Promise of a Smarter Future: Why the Smart Home is Catching Consumer Notice
Many of us in the tech industry have spent decades anticipating the promise of smart home technology integration into our residences. X10 home control technology was introduced in the mid-1970s and, the term smart home was coined by the National Association of Home Builders in 1984.
The Consumer Technology Association’s (CTA)™ latest semi-annual industry report, U.S. Consumer Technology Sales and Forecasts, projects sales of connected home technologies including smart thermostats, smart locks and Wi-Fi cameras to reach 8.9 million units – a 21 percent increase from 2015 – generating $1.2 billion in revenue. Household penetration of smart home devices is projected to reach 13 percent by the end of 2016. In my opinion, there’s still plenty of opportunity for growth in 2016 and beyond.
Smart Home at CES 2016
As an accessories distributor, it’s truly exciting to see the vast number of new products being introduced in this category. The Smart Home Marketplace at CES 2016 included over 130 exhibitors, ranging from complex systems that require an experienced installation professional to simple DIY setups that can be connected in minutes. There are connected surveillance and security systems; lighting control systems with switches, dimmers and outlets; Internet-connected smoke and CO2 detectors; climate control devices such as smart thermostats and air vents; and even Internet-controlled sprinkler systems for your lawn.
The difference between the current crop of smart home accessories and earlier versions is the ubiquitous smartphone and apps that can control and monitor the new wave of smart home devices. Some use proprietary protocols, while others connect to Wi-Fi networks and may be controlled using one of many third party apps.
Consumers must decide which products to purchase that will work together now and will be compatible with accessories they may want to add in the future. The largest tech companies on the planet are competing to be the standard. Apple’s HomeKit based on Apple’s iOS competes with Google’s Android-based Brillo. There is also a separate Works With Nest ecosystem that includes Nest thermostats, the Nest Camera and Nest Protect devices, as well as a growing list of third-party products, including appliances, ceiling fans and keyless door locks which are compatible across various software platforms.
A group of tech titans – including Microsoft, Qualcomm, LG, Philips, Sharp and Sony – have formed the AllSeen Alliance. The non-profit organization promotes Alljoyn, an open-source software framework that allows devices to discover and communicate with each other. Another group in this space, the Open Interconnect Consortium – whose members include Intel, Cisco and Samsung – uses an open-source software framework called IoTivity. Product designers and engineers from startups to well-established brands are picking sides, and some are hedging their bets—developing products for both platforms.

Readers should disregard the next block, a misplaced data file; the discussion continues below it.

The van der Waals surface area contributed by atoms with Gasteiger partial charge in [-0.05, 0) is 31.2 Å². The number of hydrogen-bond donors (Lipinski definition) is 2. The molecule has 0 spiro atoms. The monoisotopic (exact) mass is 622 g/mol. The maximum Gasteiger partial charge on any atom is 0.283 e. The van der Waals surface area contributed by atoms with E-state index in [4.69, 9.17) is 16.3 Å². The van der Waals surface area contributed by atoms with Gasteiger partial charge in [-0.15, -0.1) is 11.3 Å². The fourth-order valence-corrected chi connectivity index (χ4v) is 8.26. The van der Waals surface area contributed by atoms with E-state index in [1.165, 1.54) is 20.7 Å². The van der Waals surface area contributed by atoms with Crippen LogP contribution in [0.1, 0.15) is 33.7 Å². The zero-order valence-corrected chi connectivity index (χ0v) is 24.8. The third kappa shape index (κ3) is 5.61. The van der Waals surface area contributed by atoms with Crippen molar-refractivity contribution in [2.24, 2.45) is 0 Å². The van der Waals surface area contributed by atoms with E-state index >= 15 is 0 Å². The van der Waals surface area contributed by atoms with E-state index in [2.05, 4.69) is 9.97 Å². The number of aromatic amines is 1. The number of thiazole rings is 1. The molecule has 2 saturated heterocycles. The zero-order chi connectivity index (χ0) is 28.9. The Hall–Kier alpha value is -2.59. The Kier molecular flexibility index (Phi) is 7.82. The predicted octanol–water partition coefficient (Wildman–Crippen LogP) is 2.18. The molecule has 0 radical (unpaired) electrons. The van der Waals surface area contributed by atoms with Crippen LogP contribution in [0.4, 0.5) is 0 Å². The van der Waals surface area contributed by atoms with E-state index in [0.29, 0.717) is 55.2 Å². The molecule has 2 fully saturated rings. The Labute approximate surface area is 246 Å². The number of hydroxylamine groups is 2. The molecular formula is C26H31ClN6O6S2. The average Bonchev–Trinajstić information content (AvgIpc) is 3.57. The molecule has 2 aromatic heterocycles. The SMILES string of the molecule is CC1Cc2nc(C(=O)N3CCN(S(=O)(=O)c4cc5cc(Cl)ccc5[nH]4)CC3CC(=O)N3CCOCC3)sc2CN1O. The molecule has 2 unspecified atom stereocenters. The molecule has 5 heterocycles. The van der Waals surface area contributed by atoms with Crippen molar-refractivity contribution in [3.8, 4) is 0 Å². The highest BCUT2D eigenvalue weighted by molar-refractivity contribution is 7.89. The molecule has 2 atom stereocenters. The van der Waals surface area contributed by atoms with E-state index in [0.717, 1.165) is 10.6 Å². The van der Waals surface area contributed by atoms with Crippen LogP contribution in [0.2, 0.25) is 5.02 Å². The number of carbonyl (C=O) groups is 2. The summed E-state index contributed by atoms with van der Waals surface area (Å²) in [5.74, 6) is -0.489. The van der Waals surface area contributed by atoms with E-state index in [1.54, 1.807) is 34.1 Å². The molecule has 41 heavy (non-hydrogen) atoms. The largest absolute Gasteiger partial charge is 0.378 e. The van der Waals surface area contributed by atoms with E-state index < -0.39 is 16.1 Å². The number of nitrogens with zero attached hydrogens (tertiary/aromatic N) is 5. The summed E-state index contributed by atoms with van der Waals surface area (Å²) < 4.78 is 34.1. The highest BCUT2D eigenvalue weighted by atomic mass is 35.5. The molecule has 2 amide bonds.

A simple way for consumers to navigate the smart home aisle is to stay inside their comfort zone. For example, consumers with an iPhone or other Apple products can choose from dozens of iOS HomeKit-compatible devices. On the other hand—or handset—Galaxy S users can choose from within the Android smart home ecosystem of connected home devices.
Another way to think about this emerging product category is to consider specific customer scenarios, and how connected devices can make consumers’ lives easier. For example, when someone is ready to call it a day, how can technology simplify their nighttime routine with one easy command? Voice control technology – such as Apple’s Siri, Google Voice and Amazon Echo – will be a big part of the equation. With one command, interior lights turn off, exterior lights turn on, doors lock, the alarm sets, the thermostat adjusts, and nothing is left but sweet dreams.
As more consumers adopt these products, awareness will grow, more innovative new products will be introduced, and the promise of smart homes will truly be realized. Now is the time for savvy retailers to begin adding more smart home products to their merchandise mix with a display that makes it easy for customers to see and understand the benefits of a more connected lifestyle. Train your staff to give great demonstrations of the products using the scenarios you imagined. After all, the focus should be on how these great products can make your customer’s life better, not just parlor tricks with technology.
As we move closer to realizing the promise of smarter and smarter homes, your customers will rely on you for answers. Start educating yourself now. There was substantial CES press coverage of this category that can be found online, and each of the competing standards mentioned above have resources that will help you understand the differences between systems and products.
If you’ve read all the way to the end of this article, you’ve already taken the first step. We may have only scratched the surface here, but you’re smart – and you can help make more homes even smarter.
This article was originally published in the March 2016 issue of Dealerscope magazine.